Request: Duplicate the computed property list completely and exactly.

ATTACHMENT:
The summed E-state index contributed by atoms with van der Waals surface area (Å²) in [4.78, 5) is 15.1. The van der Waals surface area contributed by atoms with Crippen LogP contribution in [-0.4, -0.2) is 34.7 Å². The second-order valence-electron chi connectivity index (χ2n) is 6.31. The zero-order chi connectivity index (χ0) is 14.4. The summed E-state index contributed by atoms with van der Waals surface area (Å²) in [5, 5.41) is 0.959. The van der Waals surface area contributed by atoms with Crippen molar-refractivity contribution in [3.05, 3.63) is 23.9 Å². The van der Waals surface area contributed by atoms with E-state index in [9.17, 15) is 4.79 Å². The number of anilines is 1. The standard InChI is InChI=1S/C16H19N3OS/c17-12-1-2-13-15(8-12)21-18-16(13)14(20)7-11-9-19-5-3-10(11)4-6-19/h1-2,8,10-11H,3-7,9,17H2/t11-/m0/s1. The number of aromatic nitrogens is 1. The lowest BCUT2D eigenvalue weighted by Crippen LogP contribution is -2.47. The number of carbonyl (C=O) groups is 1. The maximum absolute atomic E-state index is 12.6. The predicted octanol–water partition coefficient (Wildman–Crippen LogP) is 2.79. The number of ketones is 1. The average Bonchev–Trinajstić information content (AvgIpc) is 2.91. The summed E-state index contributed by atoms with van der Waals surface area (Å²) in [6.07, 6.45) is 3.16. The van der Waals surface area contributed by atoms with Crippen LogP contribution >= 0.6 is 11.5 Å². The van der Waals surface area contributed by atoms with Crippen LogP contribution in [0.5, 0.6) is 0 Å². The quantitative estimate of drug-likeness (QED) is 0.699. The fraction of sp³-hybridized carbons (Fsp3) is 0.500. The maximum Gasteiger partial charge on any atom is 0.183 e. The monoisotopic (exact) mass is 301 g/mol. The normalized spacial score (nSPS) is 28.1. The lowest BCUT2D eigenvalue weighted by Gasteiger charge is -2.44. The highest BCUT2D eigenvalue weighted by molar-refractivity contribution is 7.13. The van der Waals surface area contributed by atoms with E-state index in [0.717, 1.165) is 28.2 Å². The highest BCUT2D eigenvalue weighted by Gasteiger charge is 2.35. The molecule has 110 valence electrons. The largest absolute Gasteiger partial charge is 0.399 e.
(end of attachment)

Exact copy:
The summed E-state index contributed by atoms with van der Waals surface area (Å²) in [4.78, 5) is 15.1. The van der Waals surface area contributed by atoms with Crippen LogP contribution in [-0.4, -0.2) is 34.7 Å². The second-order valence-electron chi connectivity index (χ2n) is 6.31. The zero-order chi connectivity index (χ0) is 14.4. The summed E-state index contributed by atoms with van der Waals surface area (Å²) in [5, 5.41) is 0.959. The van der Waals surface area contributed by atoms with Crippen molar-refractivity contribution in [3.05, 3.63) is 23.9 Å². The van der Waals surface area contributed by atoms with E-state index in [9.17, 15) is 4.79 Å². The number of anilines is 1. The standard InChI is InChI=1S/C16H19N3OS/c17-12-1-2-13-15(8-12)21-18-16(13)14(20)7-11-9-19-5-3-10(11)4-6-19/h1-2,8,10-11H,3-7,9,17H2/t11-/m0/s1. The number of aromatic nitrogens is 1. The lowest BCUT2D eigenvalue weighted by Crippen LogP contribution is -2.47. The number of carbonyl (C=O) groups is 1. The maximum absolute atomic E-state index is 12.6. The predicted octanol–water partition coefficient (Wildman–Crippen LogP) is 2.79. The number of ketones is 1. The average Bonchev–Trinajstić information content (AvgIpc) is 2.91. The summed E-state index contributed by atoms with van der Waals surface area (Å²) in [6.07, 6.45) is 3.16. The van der Waals surface area contributed by atoms with Crippen LogP contribution >= 0.6 is 11.5 Å². The van der Waals surface area contributed by atoms with Crippen LogP contribution in [0.5, 0.6) is 0 Å². The quantitative estimate of drug-likeness (QED) is 0.699. The fraction of sp³-hybridized carbons (Fsp3) is 0.500. The maximum Gasteiger partial charge on any atom is 0.183 e. The monoisotopic (exact) mass is 301 g/mol. The normalized spacial score (nSPS) is 28.1. The lowest BCUT2D eigenvalue weighted by Gasteiger charge is -2.44. The highest BCUT2D eigenvalue weighted by molar-refractivity contribution is 7.13. The van der Waals surface area contributed by atoms with E-state index in [0.717, 1.165) is 28.2 Å². The highest BCUT2D eigenvalue weighted by Gasteiger charge is 2.35. The molecule has 110 valence electrons. The largest absolute Gasteiger partial charge is 0.399 e.